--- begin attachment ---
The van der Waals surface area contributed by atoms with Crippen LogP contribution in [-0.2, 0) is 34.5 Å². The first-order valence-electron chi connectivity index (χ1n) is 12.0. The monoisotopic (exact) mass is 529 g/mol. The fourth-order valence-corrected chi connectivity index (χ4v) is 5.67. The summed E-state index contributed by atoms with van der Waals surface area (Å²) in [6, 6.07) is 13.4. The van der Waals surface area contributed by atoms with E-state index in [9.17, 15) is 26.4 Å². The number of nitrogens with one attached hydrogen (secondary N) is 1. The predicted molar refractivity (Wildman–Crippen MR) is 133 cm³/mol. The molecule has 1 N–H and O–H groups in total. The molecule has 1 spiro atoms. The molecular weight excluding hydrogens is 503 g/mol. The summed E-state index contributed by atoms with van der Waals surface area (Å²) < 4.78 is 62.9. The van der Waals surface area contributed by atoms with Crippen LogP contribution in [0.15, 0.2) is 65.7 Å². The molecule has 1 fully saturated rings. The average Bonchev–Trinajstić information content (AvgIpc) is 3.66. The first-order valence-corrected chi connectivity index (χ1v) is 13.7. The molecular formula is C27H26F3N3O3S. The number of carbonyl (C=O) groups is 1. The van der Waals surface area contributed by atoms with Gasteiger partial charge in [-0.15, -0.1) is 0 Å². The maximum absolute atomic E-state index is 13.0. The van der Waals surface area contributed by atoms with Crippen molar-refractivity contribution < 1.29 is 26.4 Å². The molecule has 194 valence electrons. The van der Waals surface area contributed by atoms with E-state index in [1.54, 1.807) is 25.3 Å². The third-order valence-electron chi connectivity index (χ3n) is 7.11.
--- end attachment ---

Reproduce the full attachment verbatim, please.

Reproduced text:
The van der Waals surface area contributed by atoms with Crippen LogP contribution in [-0.2, 0) is 34.5 Å². The first-order valence-electron chi connectivity index (χ1n) is 12.0. The monoisotopic (exact) mass is 529 g/mol. The fourth-order valence-corrected chi connectivity index (χ4v) is 5.67. The summed E-state index contributed by atoms with van der Waals surface area (Å²) in [6, 6.07) is 13.4. The van der Waals surface area contributed by atoms with E-state index in [9.17, 15) is 26.4 Å². The number of nitrogens with one attached hydrogen (secondary N) is 1. The predicted molar refractivity (Wildman–Crippen MR) is 133 cm³/mol. The molecule has 1 N–H and O–H groups in total. The molecule has 1 spiro atoms. The molecular weight excluding hydrogens is 503 g/mol. The summed E-state index contributed by atoms with van der Waals surface area (Å²) < 4.78 is 62.9. The van der Waals surface area contributed by atoms with Crippen LogP contribution in [0.15, 0.2) is 65.7 Å². The molecule has 1 fully saturated rings. The average Bonchev–Trinajstić information content (AvgIpc) is 3.66. The first-order valence-corrected chi connectivity index (χ1v) is 13.7. The molecular formula is C27H26F3N3O3S. The number of carbonyl (C=O) groups is 1. The van der Waals surface area contributed by atoms with Gasteiger partial charge in [-0.15, -0.1) is 0 Å². The maximum absolute atomic E-state index is 13.0. The van der Waals surface area contributed by atoms with Crippen molar-refractivity contribution < 1.29 is 26.4 Å². The molecule has 194 valence electrons. The van der Waals surface area contributed by atoms with E-state index in [1.54, 1.807) is 25.3 Å². The third-order valence-electron chi connectivity index (χ3n) is 7.11.